Writing Highly Persuasive Ad Copy

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The ‘trick' to a persuasive article is easy. Solve a problem. Have one or more ways of giving the reader a solution to some problem(s) they have. And start with the headline, telling the reader how they will benefit from your answers.

The classic call is to create desire. The ‘HOW' to do this is where ad copy writing becomes split into religious like wars. Regardless of the method, you need desire. It could be...

Something Gained, or The Fear of Losing Something.

Think of how burglar alarms are sold. They use the fear of losing something the person already has to create a desire. While this is not as common of an approach, it is often more compelling emotionally to appeal to the fear of loss than the desire of gain.

When going for the more common building a ‘desire for gain', be specific on what the reader will be gaining. Leave no doubt in their mind. While it may seem confusing at first, sometimes loss is a gain. Consider the topic of losing weight. The loss of weight actually has several gains for the reader. Improved self-esteem, better health are examples of how a ‘loss' is actually a gain.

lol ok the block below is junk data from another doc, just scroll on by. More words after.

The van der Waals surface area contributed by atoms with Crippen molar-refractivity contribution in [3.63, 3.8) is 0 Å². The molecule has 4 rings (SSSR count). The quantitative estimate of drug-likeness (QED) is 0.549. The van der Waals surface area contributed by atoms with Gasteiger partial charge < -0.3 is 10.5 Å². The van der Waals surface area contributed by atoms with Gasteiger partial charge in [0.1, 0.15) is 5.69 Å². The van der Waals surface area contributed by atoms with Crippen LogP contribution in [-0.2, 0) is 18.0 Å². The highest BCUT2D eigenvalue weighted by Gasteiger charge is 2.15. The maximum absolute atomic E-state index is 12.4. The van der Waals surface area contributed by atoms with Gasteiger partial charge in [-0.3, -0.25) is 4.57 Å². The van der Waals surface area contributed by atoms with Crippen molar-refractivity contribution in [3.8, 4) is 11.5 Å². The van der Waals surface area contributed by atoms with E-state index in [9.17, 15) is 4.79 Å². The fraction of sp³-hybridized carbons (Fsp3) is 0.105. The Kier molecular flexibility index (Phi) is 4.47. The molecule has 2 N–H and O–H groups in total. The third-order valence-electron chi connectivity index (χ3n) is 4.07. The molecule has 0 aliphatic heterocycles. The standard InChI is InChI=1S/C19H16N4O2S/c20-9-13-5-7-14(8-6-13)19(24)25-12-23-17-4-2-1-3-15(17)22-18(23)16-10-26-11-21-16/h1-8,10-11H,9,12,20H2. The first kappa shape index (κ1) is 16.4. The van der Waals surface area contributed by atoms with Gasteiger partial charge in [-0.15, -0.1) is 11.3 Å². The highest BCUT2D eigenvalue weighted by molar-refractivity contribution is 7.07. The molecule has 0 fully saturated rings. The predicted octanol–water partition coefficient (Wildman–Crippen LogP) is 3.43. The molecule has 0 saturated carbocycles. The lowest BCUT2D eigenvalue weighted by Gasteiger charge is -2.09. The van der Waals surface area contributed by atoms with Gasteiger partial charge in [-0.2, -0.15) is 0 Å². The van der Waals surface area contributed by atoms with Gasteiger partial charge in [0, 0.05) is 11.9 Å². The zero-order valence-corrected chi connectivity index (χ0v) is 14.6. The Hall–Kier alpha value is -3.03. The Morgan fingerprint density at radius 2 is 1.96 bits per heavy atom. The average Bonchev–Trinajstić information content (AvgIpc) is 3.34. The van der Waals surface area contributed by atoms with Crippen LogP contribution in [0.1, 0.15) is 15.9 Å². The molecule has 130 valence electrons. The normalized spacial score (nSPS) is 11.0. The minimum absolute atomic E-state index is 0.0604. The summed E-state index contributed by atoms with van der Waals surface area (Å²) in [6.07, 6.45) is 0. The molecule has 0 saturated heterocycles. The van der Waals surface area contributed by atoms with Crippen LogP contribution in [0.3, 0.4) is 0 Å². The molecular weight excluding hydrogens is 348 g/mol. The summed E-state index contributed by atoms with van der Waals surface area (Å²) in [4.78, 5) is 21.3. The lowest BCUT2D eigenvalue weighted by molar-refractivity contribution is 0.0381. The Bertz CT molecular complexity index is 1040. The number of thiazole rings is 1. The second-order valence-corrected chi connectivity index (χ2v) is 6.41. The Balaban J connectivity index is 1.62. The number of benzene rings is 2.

Some copy writers use what is known as the ‘long form', with the idea that more data will convert more. This is a segment of copy writing that works depending on the mood of the public. When someone ‘lands' on a ‘page' (be it a website or any other form of marketing) anything the person does not see immediately is called "below the fold". Anything that is below the fold is far less likely to be received by your audience. Therefore, make sure your most pertinent and persuasive copy is "above the fold" where it can readily be seen at first glance.

Traditional copy writing advice suggests that you should create as much copy as space allows. Of course, with the Internet we don't have the 'space' limitations that print media have. Just be careful it's easy to read and not over crowded which will cause your audience to have difficulty focusing on the desired end result.

Consider your demographics. Younger people today more naturally multi-task then older folks. This means creating a persuasive piece has to be hard-hitting in capturing attention. The ‘Internet' generation has a much shorter attention span. This means you must keep the interest, and go for a ‘call for action' in less time than previously seen in copy writing.

No matter how you go about the task, you must write a short headline that gets immediate attention, show benefit(s), and have a call for action at the most visible point of your marketing piece.

Jenn and Albert are the Founders and Senior Editors of JennAndAlbert.com, which has been called the best source for Entrepreneurs To Integrate Personal Development With Online Marketing and Communication on the Internet today. Let us connect  Jenn And Albert on Facebook and Follow on Twitter!

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